December Winter Storm Once Again Shows Importance of Natural Gas for Grid Reliability
Natural gas has proven to be an essential resource to deliver reliable, on-demand energy to consumers during extreme weather events.
In the most recent event, Winter Storm Elliot, natural gas power generation supported intermittent renewable energy sources and supplied residents with the space heating needed to weather the extended freeze. Despite this, state and local leaders are increasingly looking to electrify space heating, an issue that grid managers are warning against.
Meeting Reliability Demands
Ineffective governmental policies, as well as increased use of non-dispatchable energy sources have led to U.S. electrical grids’ increased struggle with reliability, something that was blatantly clear in December as grid operators across the country issued warnings asking consumers to limit energy use. NPR reports that the U.S. electrical grid of many communities was saved during Winter Storm Elliot by a series of lucky coincidences – demand was lower because of the holidays, the storm hit earlier in the season when natural gas stockpiles were high, and the storm was moving, which allowed other less affected regions to supply more impacted areas with additional power supplies.
However, while this string of lucky breaks benefited the electric grid this December, they are not guaranteed in the future.
Numerous states are increasingly concerned about reliability, particularly as the number of natural gas generation retirements and push for renewable replacements puts additional strain on the electrical grid. The North American Electric Reliability Corporation warned in December 2022 of potential electric supply shortfalls during prolonged periods of low winter temperatures, while the Electric Reliability Corp. said California and parts of the Midwest are at risk of facing serious energy shortfalls during peak demand periods from 2023 to 2027.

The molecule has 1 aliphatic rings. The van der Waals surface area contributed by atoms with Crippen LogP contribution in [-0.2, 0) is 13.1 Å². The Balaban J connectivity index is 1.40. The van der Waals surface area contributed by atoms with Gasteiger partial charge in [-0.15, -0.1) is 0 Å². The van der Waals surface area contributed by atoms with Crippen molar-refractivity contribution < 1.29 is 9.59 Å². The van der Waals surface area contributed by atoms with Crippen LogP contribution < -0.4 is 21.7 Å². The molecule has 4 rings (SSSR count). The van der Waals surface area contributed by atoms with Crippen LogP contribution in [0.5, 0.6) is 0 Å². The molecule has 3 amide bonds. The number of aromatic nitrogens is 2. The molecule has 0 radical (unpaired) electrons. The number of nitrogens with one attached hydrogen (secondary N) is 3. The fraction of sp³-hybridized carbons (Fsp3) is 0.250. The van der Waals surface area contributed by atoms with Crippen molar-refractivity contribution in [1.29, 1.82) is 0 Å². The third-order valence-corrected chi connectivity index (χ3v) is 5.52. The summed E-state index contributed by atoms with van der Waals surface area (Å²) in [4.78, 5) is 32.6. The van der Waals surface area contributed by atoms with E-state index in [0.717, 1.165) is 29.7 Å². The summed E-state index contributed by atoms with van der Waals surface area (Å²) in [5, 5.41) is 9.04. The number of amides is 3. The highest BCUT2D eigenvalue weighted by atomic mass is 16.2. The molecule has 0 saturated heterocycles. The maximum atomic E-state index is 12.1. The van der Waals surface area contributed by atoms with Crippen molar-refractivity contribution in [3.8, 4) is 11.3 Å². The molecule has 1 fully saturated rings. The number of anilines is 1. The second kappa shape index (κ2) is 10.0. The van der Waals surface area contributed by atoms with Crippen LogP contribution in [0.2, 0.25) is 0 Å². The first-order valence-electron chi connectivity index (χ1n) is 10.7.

Bloomberg highlights the fragility of an energy grid that reduces supplies of natural gas, noting:
“The Midwest and Northeast — two areas that should be well-prepared. The fact that they weren’t highlights the flaws of a system that’s facing limited natural gas supplies and the unpredictability of solar and wind power.”
Energy experts also agree that natural gas continues to play an important role for grid reliability, with International Energy Agency Executive Director, Dr. Faith Birol, emphasizing that “natural gas is one of the mainstays of global energy.”
Grid and Peak Demand
States and municipalities across the United States are touting idealized notions of banning natural gas in favor of fully electrifying the power grid without fully understanding the risks. During the winter storm, more than 1.6 million electric customers were without power across the country, a trend that many experts forecast will continue in fully electric grids.